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Want to escape the high cost of tertiary education?

These seven countries will educate you for free – Zaid Jilani

And you wouldn’t even need to learn a new language!

The cost of U.S. college and university tuition has skyrocketed, with huge increases over the past five years as education aid has been reduced by state budgets. In Arizona, for example, this increase in tuition has been 77%.

Two-thirds of American tertiary students graduate with education debt, and that collective debt now tops $1.2 trillion. By every indication, U.S. colleges are now more expensive than ever, and out of reach of not only poor Americans, but even middle class ones. While various reforms made in the past few years may have helped slow the growth of these costs, they continue to outpace Americans’ ability to pay.

Although this is happening in the U.S., there are many places abroad where tertiary education is virtually free. The Washington Post’s Rick Noack points out seven places where one can study for free or at very low cost – and in English! Students just have to be willing to leave the country:

  1. Brazil: Brazil’s universities charge registration fees, Noack notes, but they do not require regular tuition payments. Many also offer courses in English.

  2. Germany: Germany has 900 programs in English, and is eager to attract foreign students to tuition-free universities owing to the country’s shortage of skilled workers.

  3. Finland: Finland doesn’t have tuition fees but the government does warn foreigners that they have to cover living expenses. Imagine going to college and only worrying about room and board.

  4. France: France does charge tuition – but normally around 200 dollars at public universities. A far cry from what you’d pay in the United States, even in a state funded institution.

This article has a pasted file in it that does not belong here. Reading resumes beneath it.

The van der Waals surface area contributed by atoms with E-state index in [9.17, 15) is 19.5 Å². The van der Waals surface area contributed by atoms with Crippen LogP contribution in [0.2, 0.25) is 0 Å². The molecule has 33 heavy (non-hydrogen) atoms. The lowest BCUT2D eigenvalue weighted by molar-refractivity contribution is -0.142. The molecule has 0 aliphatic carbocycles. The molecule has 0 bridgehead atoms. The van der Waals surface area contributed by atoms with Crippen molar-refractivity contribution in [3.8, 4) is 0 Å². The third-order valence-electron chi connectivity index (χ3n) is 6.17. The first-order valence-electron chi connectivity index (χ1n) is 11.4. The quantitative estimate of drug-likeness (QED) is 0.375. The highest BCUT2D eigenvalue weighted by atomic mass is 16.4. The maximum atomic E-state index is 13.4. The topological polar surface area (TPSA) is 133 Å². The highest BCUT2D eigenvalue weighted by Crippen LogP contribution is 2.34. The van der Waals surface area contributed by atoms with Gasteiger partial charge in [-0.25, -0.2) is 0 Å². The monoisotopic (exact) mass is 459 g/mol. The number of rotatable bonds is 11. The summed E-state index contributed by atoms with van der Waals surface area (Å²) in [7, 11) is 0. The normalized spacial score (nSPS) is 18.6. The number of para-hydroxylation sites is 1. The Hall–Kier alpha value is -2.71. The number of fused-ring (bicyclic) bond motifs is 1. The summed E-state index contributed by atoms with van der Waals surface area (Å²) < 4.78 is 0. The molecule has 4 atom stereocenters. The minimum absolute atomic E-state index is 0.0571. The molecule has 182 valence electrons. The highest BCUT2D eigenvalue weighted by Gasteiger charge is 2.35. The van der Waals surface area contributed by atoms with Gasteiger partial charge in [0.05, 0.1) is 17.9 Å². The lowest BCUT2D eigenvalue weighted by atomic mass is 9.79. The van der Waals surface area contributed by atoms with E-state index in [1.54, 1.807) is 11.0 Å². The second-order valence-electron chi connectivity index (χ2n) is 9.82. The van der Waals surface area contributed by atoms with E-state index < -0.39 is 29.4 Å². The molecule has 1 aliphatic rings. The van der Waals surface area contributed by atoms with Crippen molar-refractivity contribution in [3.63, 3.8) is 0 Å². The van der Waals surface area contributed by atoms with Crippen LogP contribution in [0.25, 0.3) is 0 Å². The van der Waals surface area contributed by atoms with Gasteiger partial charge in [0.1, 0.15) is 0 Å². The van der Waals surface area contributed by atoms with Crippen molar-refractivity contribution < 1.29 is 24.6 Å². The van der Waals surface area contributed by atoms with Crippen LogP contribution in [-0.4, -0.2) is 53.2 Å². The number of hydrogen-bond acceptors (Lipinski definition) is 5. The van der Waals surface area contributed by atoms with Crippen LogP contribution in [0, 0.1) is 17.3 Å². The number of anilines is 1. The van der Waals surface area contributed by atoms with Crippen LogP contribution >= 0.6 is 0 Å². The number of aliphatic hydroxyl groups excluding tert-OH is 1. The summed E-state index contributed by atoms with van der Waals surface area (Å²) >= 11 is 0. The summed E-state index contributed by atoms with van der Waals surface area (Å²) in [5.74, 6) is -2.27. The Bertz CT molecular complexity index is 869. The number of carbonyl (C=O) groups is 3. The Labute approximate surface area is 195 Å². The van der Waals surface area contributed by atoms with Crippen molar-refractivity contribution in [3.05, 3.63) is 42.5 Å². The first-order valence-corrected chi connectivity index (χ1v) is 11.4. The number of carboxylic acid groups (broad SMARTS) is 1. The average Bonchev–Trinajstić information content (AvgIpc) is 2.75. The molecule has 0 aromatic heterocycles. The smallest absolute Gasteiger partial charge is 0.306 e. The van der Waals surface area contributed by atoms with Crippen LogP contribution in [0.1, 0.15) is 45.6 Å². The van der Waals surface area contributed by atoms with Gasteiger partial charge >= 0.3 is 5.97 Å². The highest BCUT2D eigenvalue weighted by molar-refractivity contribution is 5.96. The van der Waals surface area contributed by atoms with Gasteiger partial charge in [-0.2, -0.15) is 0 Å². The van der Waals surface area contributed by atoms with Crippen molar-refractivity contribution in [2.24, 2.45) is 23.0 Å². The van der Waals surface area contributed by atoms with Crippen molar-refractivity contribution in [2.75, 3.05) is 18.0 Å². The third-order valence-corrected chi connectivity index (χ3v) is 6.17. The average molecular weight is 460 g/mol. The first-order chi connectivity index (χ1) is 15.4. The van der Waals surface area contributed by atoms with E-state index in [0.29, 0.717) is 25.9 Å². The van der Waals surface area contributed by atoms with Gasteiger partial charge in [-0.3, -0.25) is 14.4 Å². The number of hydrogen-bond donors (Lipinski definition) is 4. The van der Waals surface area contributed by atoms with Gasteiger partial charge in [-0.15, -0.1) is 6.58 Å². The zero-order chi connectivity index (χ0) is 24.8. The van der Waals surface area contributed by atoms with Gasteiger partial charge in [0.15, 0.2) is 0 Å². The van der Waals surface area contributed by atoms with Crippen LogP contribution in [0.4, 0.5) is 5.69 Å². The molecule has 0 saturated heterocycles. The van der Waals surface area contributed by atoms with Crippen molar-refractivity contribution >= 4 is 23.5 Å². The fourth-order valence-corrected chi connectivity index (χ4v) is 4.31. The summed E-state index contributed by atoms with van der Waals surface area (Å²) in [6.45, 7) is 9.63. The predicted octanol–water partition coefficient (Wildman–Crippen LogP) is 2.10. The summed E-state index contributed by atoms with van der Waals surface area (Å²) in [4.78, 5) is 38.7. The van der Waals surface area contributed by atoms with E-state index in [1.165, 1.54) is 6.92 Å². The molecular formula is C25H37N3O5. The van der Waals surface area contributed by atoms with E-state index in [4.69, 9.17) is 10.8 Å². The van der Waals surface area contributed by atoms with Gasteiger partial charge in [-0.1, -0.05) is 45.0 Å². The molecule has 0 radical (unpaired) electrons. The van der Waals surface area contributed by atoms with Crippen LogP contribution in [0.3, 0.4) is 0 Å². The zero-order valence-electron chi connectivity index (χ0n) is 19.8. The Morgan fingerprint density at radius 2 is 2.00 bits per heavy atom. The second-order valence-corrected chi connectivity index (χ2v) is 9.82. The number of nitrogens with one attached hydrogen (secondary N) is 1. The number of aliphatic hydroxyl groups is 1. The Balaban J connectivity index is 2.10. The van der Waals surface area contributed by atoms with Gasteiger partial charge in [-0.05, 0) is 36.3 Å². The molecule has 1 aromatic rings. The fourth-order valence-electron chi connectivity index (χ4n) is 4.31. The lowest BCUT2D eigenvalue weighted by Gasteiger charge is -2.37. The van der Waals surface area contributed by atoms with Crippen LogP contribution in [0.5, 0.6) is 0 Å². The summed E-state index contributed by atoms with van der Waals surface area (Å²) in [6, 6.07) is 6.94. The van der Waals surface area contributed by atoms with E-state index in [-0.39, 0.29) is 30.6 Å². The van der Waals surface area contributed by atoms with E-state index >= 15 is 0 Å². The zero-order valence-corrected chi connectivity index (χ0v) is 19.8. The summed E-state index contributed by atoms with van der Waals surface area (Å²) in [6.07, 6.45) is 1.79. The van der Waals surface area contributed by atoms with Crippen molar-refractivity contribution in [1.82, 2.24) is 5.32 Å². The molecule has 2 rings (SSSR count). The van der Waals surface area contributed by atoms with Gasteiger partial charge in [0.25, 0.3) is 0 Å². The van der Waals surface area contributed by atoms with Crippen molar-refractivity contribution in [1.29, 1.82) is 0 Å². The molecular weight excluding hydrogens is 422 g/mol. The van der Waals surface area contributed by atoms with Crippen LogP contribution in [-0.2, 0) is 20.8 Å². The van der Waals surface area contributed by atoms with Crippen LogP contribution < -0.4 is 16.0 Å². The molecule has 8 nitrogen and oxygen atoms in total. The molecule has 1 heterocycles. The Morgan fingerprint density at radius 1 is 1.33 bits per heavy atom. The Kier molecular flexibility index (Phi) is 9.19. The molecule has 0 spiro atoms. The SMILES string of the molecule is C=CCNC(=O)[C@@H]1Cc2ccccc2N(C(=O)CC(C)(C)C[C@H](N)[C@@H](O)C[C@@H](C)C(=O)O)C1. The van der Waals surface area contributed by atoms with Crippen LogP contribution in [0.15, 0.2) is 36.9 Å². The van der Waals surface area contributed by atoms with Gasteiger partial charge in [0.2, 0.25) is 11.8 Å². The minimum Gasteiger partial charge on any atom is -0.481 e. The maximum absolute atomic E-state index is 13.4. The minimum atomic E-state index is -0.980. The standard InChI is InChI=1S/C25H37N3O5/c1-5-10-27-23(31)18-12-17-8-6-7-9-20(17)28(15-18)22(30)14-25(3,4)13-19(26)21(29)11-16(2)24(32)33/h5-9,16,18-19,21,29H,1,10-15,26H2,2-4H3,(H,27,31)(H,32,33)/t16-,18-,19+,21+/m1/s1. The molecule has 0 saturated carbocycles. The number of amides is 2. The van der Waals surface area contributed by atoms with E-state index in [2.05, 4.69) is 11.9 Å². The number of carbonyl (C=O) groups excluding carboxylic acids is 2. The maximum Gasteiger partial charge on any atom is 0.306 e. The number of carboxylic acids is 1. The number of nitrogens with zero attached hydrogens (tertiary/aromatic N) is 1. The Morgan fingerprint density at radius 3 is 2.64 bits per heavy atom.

5. Norway: Norwegian students, including foreigners studying in the country, do not have to pay for any tuition. Be forewarned, however, of the harsh winters and high cost of living.

  6. Slovenia: If Eastern Europe is more your thing, Noack notes that Slovenia has 150 English-language programs, and only charges a registration fee – no tuition fees.

  7. Sweden: Sweden, a country which has so successfully solved so many of its social problems that there are now

U.S. Sitcoms about the glories of moving there, has over 300 English- language programs. Although tertiary education is free, the cost of living may be pricey for foreigners.

Although Noack’s article focuses largely on countries where English speakers can easily gain access to low-cost or no-cost classes, it’s worth pointing out that even some of the poorest countries offer tuition-free tertiary education when a very-rich society like the U.S. doesn’t.

In one country south of the U.S. border – Mexico – public tertiary education is nearly free. If a country in the midst of a deadly drug war that has killed thousands of people can still afford to provide an education to all of its citizens, why can’t the United States?

Source: Alternet, 31 Oct 2014

Zaid Jilani is the investigative blogger and campaigner for the Progressive Change Campaign Committee. He is formerly the senior reporter-blogger for ThinkProgress.

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